It’s not a “head set” it’s so much more!

Softness is sometime commonly referred to as a “head set”. Which is like comparing oil to water.

A “head set” is forced, uncomfortable to the horse and achieved quickly. and incorrectly by forcing the horses head “down” which isn’t down at all it’s a stiff neck and hollow back and pinched throatlatch.

Softness is first achieved on the ground, preparing the muscles and showing the horse what we are expecting and helping the animal move correctly and comfortably first before ever asking them to soften under saddle. Softness takes conditioning, consistent release when they’re doing the right movements and short rides so we don’t make them sore. Just like humans they’ve got to get used to working new muscles also. Be patient and all good things come to those who wait.

Once the horse learns to carry themselves correctly without a rider then we put the surcingle on, a very soft bit they like, I prefer to use copper Snaffles. Then with just the inside rein tied loosely to the surcingle let them travel normally like this so they get used to the feeling of just the loose rein on them. Reverse and switch the rein always to the inside bend of the circle. Once they’re used to that just bring in the slack on the rein and send them back out at a walk first then a trot I never do this at a lope. Then little by little tighten it so they feel the pressure and find the release on their own JUST AT A WALK. Don’t force speed until the horse is very soft at the walk and dropping their head and carrying themselves with an inside bend. Then introduce the trot and don’t tighten anymore. Only tighten to where the horse feels the pressure and starts seeking for the release. When the horse rounds out it’s back and drops it’s head he will realize what is being asked and will start to soften.

Once softness is achieved from the ground then we apply inside rein and squeezing with our legs to ask for softness. Your legs will get tired fast. End on a good note and release at the slightest effort. The next day, do your groundwork again the same way, easing the horse into softness then once achieved, saddle up and review until the horse gets softer and softer everyday.

Softness at the lope is the hardest part it will all come with time don’t worry. Once the horse is ready to add speed they’ll let you know. They’ll be very soft in your hands and ready to “level up”.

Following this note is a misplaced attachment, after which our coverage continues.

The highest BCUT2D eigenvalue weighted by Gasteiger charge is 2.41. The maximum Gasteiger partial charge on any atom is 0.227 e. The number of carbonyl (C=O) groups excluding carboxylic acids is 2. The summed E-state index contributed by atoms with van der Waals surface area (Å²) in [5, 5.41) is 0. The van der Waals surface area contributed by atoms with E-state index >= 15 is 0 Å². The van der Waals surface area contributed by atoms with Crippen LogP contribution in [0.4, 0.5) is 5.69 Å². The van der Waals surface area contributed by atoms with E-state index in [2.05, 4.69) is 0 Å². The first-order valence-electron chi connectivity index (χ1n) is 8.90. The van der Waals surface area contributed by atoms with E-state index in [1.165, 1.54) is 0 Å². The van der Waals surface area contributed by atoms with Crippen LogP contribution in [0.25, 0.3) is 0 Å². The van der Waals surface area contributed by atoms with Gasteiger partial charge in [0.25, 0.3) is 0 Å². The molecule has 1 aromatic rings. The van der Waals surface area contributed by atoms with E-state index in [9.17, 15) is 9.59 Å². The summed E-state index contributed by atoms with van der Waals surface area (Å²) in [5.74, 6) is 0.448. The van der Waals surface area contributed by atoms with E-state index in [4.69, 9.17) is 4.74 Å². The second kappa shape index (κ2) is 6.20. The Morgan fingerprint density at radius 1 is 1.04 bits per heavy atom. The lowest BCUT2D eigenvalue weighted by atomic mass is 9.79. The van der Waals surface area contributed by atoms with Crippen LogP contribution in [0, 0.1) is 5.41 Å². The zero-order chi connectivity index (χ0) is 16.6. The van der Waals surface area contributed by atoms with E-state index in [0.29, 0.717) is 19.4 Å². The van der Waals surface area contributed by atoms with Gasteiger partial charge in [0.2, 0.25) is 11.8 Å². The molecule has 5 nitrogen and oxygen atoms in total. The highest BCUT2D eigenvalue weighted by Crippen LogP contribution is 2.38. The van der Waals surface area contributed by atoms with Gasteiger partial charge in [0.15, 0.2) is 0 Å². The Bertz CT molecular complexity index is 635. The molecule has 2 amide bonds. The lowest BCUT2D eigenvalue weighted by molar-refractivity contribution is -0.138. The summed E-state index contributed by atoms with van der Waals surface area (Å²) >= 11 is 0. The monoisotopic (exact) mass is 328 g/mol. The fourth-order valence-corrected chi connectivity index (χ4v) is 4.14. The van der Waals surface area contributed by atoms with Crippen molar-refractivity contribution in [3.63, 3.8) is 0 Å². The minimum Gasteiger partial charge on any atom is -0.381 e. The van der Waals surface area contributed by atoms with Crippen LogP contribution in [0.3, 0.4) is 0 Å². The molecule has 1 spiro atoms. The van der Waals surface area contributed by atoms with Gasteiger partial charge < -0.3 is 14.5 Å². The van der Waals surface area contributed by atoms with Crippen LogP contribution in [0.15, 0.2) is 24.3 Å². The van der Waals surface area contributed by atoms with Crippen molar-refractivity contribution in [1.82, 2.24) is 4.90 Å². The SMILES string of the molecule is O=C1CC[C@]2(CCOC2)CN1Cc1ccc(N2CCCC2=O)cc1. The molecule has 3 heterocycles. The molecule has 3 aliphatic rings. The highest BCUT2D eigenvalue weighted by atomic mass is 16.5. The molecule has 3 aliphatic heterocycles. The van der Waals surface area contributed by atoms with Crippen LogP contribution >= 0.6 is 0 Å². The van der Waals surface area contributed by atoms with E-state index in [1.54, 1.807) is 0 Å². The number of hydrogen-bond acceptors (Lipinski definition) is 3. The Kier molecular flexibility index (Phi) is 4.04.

Be patient this doesn’t come right away it takes months sometimes years but that’s how you get a quality trained horse v.s a forced and rushed horse.

It’s the best feeling after all the hard work and the horse is soft at all gaits and happy. My horses do it now just slight pressure of the inside rein and slight leg (depending on the horse).

First achieving softness on the ground on their own to build up the muscle needed before progressing to the next step
This is Jordan as a yearling. She’s been taught to carry herself this way for years so her muscles are used to this carriage.
Now with the surcingle, loosely connected to her mouth no contact and emergency quick release to the d ring on the surcingle.
Slightly more contact and that’s where she found her softness so I didn’t tighten it again. Always at the walk first, let them get used to it and find the release themselves.
Soft under saddle at the walk we don’t Fukushima speed until the horse is walking, inside bend, and dropping its head with slight pull from the rider. I prefer just wiggling my fingers.
Inside rein, inside leg, demonstrated here.
Note the roundness in the horses neck this is what it should look like from the saddle. Adding leg and pushing into this frame will allow the horses body to round out also and engage their hind end.
At all gaits eventually you want to see them consistently look like this with your inside rein and inside leg, releasing immediately pressure once the horse gives
Here is my gelding Leonard, he’s more conditioned and advanced in his training. Here we are demonstrating the softness achieved at the lope.

Published by Jillian

I specialize in problem horses, youngsters, horse rehabilitation and achieving softness and a better relationship between horse and their rider. I not only train horses but humans as well. Not your typical riding lesson but I can, if you so choose, teach you to train your horse! I’m always available to help answer questions or share photos or videos upon request to better illustrate my advice. I’ve mastered the “don’t break the bank” way of keeping your horse healthy and cared for while on a budget. If you walk into almost any large barn in Oregon you’re bound to meet a horse I trained or sold! I’ve trained over 623 horses and counting! I post updates as I receive them from clients and buyers. Thank you for taking the time to browse and hopefully learn something new!

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